Lessons for Greek PM Alexis Tsipras from Modi: How to sell cars in the time of joblessness
The tenure of the Narendra Modi government can be divided into two epochs – before and after demonetisation. The period before demonetisation will be remembered as a time when Modi roared like a lion, while his opponents ran for cover. Indeed there were some showdowns, but they were over – in Modi's favour – even before one could set his eyes on the battlefield.
Post demonetisation, Modi is realising that his roar no longer sends his opponents scurrying for cover. And his challengers are increasing by the day. Not just in the Opposition, but also within his own.
Every time he tries to defend his reign as the king of India's democratic jungle, he seems to be buying time. Immediately after demonetisation he sought 50 days.
“I have asked the country for just 50 days. If after 30 December, there are shortcomings in my work or there are mistakes or a bad intention found in my work, I will be prepared for the punishment that the country decides for me,” he promised.
The grace period is over. The situation has worsened.
According to Centre for Monitoring Indian Economy, 15 lakh people lost their jobs between January and April 2017. The decision to demonetise 86% of the currency in circulation has backfired. Whatever remained unharmed in the economy during demonetisation, is getting destroyed due to a complex Goods and Services Tax (GST). Naturally, Modi's detractors are raring to take him down.
Change of plans
The crisis calls for a change in tactic. And Modi, gifted as he is in shifting goal posts, is trying to change the narrative.
Instead of giving dreams of a great future, he is now trying to sell the idea that the 'present' under him is just as bad as the 'past' under Manmohan Singh. A far cry from his election campaign 'Acche din aane wale hain'.
The message now is –
A punctured economy and broken dreams of the Indian youth are not an aberration. It is a situation that Indians are used to. “During the previous governments there were eight instances when the GDP was at or below 5.7%,” Modi said in his defence.
He further justified his rule by picking up the lowest growth rate period under the previous government.
“India’s economy has also seen quarters where, don’t forget the past, the growth fell down to 0.2%, 1.5%,” he said.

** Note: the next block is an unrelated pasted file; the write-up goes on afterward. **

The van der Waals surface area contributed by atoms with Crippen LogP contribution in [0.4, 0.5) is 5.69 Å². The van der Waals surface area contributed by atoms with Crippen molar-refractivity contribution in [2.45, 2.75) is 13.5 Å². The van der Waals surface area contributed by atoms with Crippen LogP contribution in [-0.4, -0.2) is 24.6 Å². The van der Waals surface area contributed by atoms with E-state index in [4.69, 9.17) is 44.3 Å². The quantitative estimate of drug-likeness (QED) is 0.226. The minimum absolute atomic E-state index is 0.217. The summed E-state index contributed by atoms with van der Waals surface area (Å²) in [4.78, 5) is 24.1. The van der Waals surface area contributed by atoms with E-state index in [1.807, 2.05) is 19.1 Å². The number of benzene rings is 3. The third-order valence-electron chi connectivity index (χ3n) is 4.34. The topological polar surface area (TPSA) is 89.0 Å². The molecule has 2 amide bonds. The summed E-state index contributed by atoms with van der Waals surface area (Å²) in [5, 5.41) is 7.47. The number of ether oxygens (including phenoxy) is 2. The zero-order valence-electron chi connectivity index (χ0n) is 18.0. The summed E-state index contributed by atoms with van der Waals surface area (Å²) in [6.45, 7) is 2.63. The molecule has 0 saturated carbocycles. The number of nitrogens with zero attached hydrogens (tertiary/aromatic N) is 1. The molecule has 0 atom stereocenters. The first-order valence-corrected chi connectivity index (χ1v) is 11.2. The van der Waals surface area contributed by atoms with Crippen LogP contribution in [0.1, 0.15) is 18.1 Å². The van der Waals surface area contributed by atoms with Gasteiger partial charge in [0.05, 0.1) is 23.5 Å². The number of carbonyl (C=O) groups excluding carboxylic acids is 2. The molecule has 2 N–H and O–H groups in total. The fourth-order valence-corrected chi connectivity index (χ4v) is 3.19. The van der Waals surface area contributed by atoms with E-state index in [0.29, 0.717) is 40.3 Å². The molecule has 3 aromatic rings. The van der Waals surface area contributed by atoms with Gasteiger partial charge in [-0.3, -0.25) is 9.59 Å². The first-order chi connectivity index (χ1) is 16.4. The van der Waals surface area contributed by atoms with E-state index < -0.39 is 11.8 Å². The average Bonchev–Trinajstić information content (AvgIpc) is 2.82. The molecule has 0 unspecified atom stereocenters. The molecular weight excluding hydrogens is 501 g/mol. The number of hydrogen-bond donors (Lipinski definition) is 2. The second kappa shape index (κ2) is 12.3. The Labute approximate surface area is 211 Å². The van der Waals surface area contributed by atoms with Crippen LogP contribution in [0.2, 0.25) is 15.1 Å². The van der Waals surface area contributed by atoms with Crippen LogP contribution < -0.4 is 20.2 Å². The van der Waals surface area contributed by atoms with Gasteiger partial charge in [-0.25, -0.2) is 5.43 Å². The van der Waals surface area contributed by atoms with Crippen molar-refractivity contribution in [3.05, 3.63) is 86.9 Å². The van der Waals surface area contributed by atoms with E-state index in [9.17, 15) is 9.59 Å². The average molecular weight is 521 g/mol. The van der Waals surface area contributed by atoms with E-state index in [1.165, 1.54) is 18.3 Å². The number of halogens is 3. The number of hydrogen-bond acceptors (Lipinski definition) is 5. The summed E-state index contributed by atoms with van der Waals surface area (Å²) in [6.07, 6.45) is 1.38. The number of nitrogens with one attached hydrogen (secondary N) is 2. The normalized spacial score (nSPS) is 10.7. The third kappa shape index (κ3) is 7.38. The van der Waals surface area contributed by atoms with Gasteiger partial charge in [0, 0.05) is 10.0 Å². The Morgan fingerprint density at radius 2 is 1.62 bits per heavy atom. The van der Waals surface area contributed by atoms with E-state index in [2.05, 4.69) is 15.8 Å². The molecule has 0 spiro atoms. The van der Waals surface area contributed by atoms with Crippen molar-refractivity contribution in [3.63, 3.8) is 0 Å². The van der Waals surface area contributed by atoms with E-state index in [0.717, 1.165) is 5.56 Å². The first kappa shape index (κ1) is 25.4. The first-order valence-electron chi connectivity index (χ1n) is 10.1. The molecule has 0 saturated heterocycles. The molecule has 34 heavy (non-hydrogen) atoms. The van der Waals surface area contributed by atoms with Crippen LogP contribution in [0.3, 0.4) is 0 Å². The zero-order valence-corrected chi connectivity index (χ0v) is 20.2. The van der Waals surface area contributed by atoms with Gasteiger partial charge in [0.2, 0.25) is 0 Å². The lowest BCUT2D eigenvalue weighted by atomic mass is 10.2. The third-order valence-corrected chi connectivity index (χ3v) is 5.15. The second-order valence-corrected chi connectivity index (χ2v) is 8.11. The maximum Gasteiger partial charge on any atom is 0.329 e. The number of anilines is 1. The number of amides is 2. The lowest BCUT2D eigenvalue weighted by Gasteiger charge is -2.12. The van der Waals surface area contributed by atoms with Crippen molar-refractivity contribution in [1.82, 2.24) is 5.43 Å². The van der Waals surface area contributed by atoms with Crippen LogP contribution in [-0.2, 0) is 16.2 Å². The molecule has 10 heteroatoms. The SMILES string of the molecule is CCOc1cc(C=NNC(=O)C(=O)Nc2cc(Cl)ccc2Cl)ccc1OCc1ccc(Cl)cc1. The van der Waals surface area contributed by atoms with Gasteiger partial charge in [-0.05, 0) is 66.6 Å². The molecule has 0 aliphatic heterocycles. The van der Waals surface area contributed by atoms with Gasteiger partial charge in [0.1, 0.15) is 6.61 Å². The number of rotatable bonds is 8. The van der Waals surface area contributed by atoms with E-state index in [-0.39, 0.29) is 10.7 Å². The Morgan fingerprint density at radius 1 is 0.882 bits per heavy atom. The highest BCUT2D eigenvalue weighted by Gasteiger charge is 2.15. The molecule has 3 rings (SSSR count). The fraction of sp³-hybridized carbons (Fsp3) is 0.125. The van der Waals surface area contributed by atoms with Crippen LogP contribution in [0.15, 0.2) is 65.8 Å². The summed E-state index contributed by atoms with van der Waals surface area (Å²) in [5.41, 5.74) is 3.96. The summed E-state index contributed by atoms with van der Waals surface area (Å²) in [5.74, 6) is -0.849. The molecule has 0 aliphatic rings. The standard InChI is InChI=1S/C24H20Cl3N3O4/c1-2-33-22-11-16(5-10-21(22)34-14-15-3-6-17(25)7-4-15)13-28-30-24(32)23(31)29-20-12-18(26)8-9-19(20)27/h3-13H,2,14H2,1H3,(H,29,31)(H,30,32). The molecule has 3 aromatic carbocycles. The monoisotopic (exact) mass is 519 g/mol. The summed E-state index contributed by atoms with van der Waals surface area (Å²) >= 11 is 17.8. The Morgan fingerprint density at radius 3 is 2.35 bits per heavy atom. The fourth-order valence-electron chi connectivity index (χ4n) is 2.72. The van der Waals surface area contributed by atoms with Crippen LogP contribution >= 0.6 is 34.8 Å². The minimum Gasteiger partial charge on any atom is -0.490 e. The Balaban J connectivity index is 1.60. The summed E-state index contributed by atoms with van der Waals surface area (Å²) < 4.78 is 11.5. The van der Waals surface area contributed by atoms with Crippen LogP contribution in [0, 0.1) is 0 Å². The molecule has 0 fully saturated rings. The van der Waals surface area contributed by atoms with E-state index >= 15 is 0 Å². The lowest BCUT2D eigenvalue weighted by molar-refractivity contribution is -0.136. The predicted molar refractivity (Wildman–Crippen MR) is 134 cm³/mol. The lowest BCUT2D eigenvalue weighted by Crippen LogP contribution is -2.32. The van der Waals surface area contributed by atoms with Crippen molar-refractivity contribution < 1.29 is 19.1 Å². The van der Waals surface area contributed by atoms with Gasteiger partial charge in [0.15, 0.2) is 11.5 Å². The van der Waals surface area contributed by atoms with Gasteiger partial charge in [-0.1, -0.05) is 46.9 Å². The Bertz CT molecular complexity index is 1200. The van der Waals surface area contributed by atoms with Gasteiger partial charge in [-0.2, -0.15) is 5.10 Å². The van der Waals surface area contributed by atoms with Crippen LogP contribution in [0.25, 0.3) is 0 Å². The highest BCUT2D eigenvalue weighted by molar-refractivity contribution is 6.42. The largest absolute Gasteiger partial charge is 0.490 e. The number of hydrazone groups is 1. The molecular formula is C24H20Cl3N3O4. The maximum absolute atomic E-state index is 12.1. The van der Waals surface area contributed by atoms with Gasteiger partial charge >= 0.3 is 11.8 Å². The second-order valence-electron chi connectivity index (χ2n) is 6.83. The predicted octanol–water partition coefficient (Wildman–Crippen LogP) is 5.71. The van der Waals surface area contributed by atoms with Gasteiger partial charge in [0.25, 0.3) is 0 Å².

Indeed, Modi was right when he said that India's recent past was not promising. There were problems in the way the economy was steered by those now sitting in opposition. But when Modi says this, he is missing a point and with it, his own 'undisputed' claim to the throne he holds today.
Modi's mandate in Parliament was not for bringing forward the worst from the previous regime. His electoral campaign 'Acche din aane wale hain', even by the standards of a jumla, should have kept the miseries of Indians at the same level as it were before 2014 – not made it worse.
Unfortunately, the problems have exacerbated. If the period under the UPA government was known as a time of jobless growth, under Modi, it is of job loss and declining growth.
There is little data though, which speaks in favour of Modi, but it would be a cardinal sin to take credit for it. Modi claimed that the fiscal deficit in his tenure had gone down from 4.5% of the GDP to 3.5%.
But can any in-house economist of the Modi government – here's bringing Bibek Debroy, Surjit Bhalla or Arvind Subramanian into the picture – say that even a fraction of this reduction in the fiscal deficit is a result of the Modi government's policies?
Had there not been a crash of over 50% in the prices of crude oil in the international markets between 2014 and 2017, the hardships that the government would have had to face in keeping its fiscal deficit under control would be unimaginable.
Another set of data that Modi used to showcase the robustness of the Indian economy came from various sectors without any comparable figures to put growth into perspective
Like 34% increase in tractor sales and 12% increase in car sales etc.
British Economist and Nobel Laureate Ronald Coase, is remembered for his famous line – “If you torture a data long enough, it will confess anything.”
Over the past three years, Modi government has tried hard to play by Coase's quote. But, this time Modi is not torturing the data. He is just cherry-picking it.
However, if cherry-picking data could make a tottering economy trot, here is a startling piece of data that might flash blind even Modi.
In Greece, car sales increased by 43.1% in February compared to the same month in 2016, according to the Hellenic Statistical Authority.
How great things were actually going for the Greek economy reflected well on its GDP growth rate. In 2016, the European country grew by 0.0%.
Alexis Tsipras, the Greek prime minister can learn from Modi. His countrymen can be coaxed to overlook a 21% jobless rate and believe that 'Acche din aa chuke hain' (Good days are here).
Edited by Jhinuk Sen